Distance / June 2016 (Issue 32)


Ahmed's Chimera

by Paola Caronni

 ‘Ahmed’, Mum told me as I left her behind,
‘No distance really matters. You should go.’

Two months’ ordeal.
My body transported from one soil to another.
Crossing the desert on a truck
Thirty of us, soon a half.
My stomach growling,
Lamenting pains of starvation
The brain refused to acknowledge.
Heading North,
Surviving jail and torture,
Compulsory passports to our first destination.
Money buys all.
Even a passage to hell.

The sea, finally. That blue amplitude:
A liquid field connecting desperation
And hope.
Not treacherous,
Not an enemy to fight
Who spills blood on our faces and limbs,
Gunning down our families
Dismembering us – left homeless and rootless.

The Mediterranean Sea.
A treasure trove of ancient amphorae,
Their encrusted handles
Loops of passage for curious fish.
Remains of old vessels condemned to seawater,
Home to marine life and forgotten past,
Hideaways for predators and preys.

Then, like unmerciful hands grabbing the side of the
Crammed dinghy,
Waves rose and rocked
Thirsty men, hopeful women, crying children.
A traitor’s push
Delivered them to their destiny.
Troublemakers – they told us – do not deserve to stay on board.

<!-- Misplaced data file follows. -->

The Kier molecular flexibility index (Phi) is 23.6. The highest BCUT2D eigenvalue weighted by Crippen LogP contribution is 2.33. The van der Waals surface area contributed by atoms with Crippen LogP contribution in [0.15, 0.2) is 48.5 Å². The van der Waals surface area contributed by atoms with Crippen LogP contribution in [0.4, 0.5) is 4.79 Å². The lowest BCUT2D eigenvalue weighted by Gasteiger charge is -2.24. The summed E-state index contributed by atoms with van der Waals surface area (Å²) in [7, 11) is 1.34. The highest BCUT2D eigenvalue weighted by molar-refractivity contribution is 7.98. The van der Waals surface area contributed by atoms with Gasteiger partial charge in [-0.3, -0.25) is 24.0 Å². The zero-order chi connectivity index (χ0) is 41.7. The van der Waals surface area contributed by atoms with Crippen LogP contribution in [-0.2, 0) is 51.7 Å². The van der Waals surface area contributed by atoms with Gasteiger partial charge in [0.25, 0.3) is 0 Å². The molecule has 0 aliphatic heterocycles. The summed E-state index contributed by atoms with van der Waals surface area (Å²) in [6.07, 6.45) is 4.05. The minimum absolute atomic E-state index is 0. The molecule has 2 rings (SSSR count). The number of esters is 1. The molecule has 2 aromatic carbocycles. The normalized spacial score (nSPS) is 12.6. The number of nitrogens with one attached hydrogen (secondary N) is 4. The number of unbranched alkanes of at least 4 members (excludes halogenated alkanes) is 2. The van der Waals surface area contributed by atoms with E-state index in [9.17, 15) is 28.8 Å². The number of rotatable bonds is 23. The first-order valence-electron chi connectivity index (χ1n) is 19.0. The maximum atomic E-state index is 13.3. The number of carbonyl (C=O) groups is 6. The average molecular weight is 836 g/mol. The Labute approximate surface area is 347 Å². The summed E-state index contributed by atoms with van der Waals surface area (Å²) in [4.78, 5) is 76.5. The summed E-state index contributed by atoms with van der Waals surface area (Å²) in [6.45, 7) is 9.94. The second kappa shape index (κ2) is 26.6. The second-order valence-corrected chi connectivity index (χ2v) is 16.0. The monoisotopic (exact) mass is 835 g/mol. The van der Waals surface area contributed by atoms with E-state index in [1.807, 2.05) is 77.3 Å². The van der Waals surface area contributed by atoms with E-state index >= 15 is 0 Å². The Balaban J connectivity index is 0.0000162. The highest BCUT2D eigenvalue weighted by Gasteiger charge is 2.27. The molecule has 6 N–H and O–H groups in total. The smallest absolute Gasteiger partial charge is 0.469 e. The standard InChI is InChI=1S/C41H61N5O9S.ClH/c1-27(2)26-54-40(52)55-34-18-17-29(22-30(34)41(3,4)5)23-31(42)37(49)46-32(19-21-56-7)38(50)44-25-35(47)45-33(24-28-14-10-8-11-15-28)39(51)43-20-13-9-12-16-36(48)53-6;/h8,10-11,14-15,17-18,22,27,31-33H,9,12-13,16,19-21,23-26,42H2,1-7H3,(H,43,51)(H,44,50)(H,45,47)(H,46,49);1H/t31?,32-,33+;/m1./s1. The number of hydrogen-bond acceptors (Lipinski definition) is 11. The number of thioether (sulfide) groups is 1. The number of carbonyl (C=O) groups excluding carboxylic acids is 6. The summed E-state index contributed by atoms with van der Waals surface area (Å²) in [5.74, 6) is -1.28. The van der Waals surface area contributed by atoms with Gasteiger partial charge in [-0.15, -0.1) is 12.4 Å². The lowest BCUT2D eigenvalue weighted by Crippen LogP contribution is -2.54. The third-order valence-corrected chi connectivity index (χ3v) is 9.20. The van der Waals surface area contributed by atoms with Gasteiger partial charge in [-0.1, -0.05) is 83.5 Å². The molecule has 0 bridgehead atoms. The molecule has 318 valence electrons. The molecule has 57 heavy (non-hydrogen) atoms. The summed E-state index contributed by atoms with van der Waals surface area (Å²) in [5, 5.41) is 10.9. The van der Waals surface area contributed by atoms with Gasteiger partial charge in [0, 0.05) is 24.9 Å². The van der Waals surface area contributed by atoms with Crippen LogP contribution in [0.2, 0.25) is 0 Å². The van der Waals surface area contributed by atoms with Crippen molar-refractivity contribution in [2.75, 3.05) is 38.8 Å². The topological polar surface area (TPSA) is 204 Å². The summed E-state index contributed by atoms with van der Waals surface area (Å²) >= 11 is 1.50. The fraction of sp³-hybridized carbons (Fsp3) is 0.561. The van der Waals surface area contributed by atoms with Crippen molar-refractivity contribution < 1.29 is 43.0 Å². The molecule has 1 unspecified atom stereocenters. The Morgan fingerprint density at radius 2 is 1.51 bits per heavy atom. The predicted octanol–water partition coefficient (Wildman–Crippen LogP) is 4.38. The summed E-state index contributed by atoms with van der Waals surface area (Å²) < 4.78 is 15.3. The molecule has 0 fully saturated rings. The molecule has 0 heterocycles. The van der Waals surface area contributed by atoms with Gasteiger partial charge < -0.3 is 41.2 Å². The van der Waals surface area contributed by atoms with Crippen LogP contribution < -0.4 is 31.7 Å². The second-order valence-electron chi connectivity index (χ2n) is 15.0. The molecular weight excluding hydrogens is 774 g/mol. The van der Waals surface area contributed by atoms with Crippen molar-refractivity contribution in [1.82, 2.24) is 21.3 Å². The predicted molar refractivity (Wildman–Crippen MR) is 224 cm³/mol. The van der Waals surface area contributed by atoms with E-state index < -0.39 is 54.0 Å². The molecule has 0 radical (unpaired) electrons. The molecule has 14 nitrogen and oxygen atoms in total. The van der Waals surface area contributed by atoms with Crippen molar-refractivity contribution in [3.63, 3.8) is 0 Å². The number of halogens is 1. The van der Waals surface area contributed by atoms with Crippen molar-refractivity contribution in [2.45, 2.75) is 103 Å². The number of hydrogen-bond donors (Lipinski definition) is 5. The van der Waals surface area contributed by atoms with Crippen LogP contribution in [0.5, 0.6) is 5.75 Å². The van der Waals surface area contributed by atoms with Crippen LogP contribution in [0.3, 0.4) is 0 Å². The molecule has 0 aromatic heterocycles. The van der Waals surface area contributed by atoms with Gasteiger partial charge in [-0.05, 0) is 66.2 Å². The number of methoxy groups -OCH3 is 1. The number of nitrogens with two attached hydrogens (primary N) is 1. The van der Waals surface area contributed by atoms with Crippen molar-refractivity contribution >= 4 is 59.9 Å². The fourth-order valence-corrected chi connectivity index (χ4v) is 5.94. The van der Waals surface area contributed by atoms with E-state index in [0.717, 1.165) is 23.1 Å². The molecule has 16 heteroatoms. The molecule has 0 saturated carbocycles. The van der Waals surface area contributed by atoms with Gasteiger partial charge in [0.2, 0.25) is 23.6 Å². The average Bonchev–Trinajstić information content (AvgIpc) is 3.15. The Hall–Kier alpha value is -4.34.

Their bodies floated
With unnoticed commotion:
Patches of colour on the monotonous black.
They would soon sink, depart.
Engulfed, swallowed up by the abyss.

Our bodies pressed into others’,
Eyes as dry as our glued lips and thirsty throats.
Voices fell as silent as the frigid night.
A coward, mute by fear
I only muttered prayers to my God. And cried with no tears.

Unawares, the tiny dot, fogged, trembling under the heat of the
Unfriendly sun
Grew bigger, enlivening spirits
If any left.
The boat was lighter, devoid of painful weights,
Driven by a Charon carrying his last ghosts.

Lampedusa. A white beach, an island. No longer distant.
Dreams resuscitated, wrapped in blinding, metallic space blankets
And gave way to a chimera: to proudly look at the sea –

Not lying flat, the swash and backwash of waves
Wetting a grey motionless face and
a tiny body that could be my brother's,
Washed ashore on Turkish land.
But standing, toes in the sand, like a reborn man.
 
 
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